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The Artemis I mission, which is expected to send an unmanned spacecraft on an experimental mission around the Moon, has been postponed again, as NASA’s Space Launch System encounters Tropical Storm Nicole, which is now expected to Strengthening in a hurricane before hitting the east coast of Florida.
The space agency was targeting November 14 for its third launch attempt, but is now looking forward to November 16, “pending safe conditions for employees to return to work, as well as inspections after the storm has passed,” NASA said in a statement Tuesday evening. . November 16 will introduce a two-hour launch window that opens at 1:04 a.m. ET
CNN meteorologist Brandon Miller noted that the rocket, often referred to as the SLS, is sitting on the launch pad at Kennedy Space Center, which is just north of where the storm’s center is expected to make landfall. This means that the region can expect some of the strongest winds that the system will carry.
If the hurricane is 75 mph (120 kph) as a Category 1 hurricane, as expected, it could gust between 80 and 90 mph (130 to 145 kph), according to Miller. This could mean that the missile will be exposed to winds above the predetermined limits of what the missile can withstand. Officials said the SLS is designed to withstand wind gusts of up to 85 mph (137 kph).
“Furthermore, the National Weather Service in Melbourne, Florida, forecast maximum winds early Thursday morning at 86 mph,” Miller added. “So yes, it’s entirely possible for wind gusts to exceed this limit.”
The latest report from the National Hurricane Center also gives a 15% chance that Cocoa Beach, located about 20 miles (32 kilometers) south of the launch site, will withstand sustained hurricane-force winds.
However, NASA said in its statement, “Forecasts predict that the biggest risks to the platform are high winds that are not expected to exceed the design of the SLS.”
“The missile is designed to withstand heavy rain at the launch pad, and the spacecraft’s hatches have been secured to prevent water leakage,” the statement added.
The space agency decided to launch the SLS rocket on the launch pad last week, as the storm was still there An unnamed system brews off the East Coast. At the time, officials were expecting this storm to bring sustained winds of about 25 knots (29 mph) with gusts of up to 40 knots (46 mph), which were considered within pre-established limits of what the missile could withstand. , according to Mark Berger, weather official at launch in the US The Space Force’s 45th Weather Squadron, at a NASA news conference Nov.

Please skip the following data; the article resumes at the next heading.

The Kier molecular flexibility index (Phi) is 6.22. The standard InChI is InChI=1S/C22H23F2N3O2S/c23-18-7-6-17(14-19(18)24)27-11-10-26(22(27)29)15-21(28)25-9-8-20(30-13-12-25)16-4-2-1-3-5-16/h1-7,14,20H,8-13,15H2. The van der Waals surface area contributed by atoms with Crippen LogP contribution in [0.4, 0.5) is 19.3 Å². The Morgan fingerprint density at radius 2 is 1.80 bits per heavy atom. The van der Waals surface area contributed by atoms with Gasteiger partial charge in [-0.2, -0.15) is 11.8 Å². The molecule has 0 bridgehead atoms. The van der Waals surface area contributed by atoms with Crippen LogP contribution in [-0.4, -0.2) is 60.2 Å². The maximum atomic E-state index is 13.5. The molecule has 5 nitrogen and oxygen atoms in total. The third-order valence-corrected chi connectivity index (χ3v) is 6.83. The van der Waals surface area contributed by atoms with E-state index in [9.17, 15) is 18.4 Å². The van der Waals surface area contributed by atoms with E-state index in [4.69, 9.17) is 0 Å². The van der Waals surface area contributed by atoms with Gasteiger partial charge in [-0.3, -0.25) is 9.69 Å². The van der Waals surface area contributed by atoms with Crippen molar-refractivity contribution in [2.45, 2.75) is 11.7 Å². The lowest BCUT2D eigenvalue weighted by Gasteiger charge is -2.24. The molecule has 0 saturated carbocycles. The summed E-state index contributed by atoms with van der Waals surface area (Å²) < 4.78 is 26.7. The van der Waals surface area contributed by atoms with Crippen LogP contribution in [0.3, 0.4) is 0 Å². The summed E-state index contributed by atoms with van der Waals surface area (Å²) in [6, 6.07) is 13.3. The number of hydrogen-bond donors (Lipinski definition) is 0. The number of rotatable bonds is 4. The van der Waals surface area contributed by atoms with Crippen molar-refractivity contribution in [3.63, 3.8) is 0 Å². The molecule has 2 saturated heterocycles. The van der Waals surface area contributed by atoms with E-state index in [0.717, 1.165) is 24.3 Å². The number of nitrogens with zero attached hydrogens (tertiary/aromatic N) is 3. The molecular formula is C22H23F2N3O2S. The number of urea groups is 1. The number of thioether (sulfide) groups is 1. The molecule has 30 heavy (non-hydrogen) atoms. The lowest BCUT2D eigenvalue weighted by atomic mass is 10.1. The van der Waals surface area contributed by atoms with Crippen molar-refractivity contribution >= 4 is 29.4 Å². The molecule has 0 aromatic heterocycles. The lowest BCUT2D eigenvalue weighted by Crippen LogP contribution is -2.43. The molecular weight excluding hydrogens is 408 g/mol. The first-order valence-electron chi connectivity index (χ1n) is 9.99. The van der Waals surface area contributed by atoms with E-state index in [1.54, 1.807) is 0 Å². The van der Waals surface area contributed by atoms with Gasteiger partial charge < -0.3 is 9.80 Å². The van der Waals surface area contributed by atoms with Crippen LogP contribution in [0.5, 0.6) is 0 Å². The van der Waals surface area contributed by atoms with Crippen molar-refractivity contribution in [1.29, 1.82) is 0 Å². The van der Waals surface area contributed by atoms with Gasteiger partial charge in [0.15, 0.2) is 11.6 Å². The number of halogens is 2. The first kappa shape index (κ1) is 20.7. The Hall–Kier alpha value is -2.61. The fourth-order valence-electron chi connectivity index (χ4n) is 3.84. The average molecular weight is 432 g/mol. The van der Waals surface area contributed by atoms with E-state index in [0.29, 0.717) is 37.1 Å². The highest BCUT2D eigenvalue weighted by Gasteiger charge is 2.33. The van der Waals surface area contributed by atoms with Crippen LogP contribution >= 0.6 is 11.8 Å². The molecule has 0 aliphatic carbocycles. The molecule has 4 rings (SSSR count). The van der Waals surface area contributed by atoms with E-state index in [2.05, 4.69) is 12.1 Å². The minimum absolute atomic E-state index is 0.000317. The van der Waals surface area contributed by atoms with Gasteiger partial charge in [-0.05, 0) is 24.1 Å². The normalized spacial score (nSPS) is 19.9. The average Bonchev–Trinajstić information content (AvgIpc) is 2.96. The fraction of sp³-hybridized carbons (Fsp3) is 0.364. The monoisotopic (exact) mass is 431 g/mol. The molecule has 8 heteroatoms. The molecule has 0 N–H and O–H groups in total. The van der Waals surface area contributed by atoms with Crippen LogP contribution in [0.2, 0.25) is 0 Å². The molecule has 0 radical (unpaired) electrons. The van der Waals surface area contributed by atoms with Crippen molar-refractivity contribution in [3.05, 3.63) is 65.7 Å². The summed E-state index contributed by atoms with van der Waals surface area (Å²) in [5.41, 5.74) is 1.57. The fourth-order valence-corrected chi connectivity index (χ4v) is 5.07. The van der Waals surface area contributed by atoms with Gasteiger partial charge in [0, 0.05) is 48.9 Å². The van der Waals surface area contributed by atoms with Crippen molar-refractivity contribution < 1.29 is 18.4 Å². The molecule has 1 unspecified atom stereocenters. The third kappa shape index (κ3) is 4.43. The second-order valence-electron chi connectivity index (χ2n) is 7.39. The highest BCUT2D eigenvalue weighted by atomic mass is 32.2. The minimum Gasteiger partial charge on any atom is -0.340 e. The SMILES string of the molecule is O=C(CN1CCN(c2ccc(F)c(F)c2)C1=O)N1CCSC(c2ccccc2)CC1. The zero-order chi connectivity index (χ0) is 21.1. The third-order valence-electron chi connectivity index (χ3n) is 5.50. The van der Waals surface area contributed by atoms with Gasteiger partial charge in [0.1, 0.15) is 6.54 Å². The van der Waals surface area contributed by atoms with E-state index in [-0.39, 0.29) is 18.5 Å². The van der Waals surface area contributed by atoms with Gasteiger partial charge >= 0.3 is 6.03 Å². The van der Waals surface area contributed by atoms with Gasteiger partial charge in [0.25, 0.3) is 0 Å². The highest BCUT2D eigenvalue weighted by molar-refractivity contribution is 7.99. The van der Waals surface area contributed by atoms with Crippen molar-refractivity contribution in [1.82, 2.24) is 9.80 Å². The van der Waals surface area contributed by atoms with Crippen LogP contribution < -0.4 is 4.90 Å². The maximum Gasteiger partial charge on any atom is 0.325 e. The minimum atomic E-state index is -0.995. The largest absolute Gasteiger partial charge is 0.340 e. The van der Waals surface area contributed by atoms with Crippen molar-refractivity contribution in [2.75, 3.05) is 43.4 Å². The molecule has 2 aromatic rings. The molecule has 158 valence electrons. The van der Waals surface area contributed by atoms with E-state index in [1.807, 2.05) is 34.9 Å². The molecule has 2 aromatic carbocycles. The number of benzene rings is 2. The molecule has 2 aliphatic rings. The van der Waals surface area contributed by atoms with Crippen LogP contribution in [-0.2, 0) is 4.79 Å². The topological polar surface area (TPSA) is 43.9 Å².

“The National Hurricane Center has a 30% chance of becoming a designated storm,” Burger said last Thursday. “However, nevertheless, the models are very consistent in developing some kind of low pressure.”
But the storm evolved into a eponymous system on Monday, three days after the missile was launched on the launch pad.
The strength of the storm is extraordinary, with Nicole expected to be the first hurricane to hit the United States in November in nearly 40 years.
In preparation for the storm, NASA said its teams have dropped the Orion spacecraft, which sits atop the SLS rocket, along with the rocket’s side boosters and other components.
According to the statement, the engineers also installed a rigid cover over the launch abortion system window, pulled the crew access lever and secured it to the mobile launcher and adjusted the environmental control system settings on the spacecraft and missile elements. “Teams are also working to secure nearby devices and conduct walk-ins for potential debris in the area.”
Kennedy Space Center announced on Twitter feed Tuesday that “is in the event of HURICON III and continues to prepare for the next storm while taking prudent precautions across all of our programs, activities, and workforce before the storm.”
Preparations for HURICON III include “securing facilities, property, and equipment” as well as deploying a ride team, a team that will be on site to assess any damages.
The SLS missile was hidden for weeks after fuel leakage problems thwarted the first two launches and then Rolling Hurricane Ian Florida, forcing the missile to evacuate the launch pad in September.
NASA officials returned the rocket to the launch pad last week With the goal of working toward a third launch attempt on November 14. It is not clear how or whether the storm could affect these plans.
The overall goal of NASA’s Artemis program is to return humans to the moon for the first time in half a century. The Artemis I mission – expected to be the first of many – will lay the groundwork, testing the rocket, spacecraft and all their subsystems to ensure they are safe enough for astronauts to travel to the moon and back.
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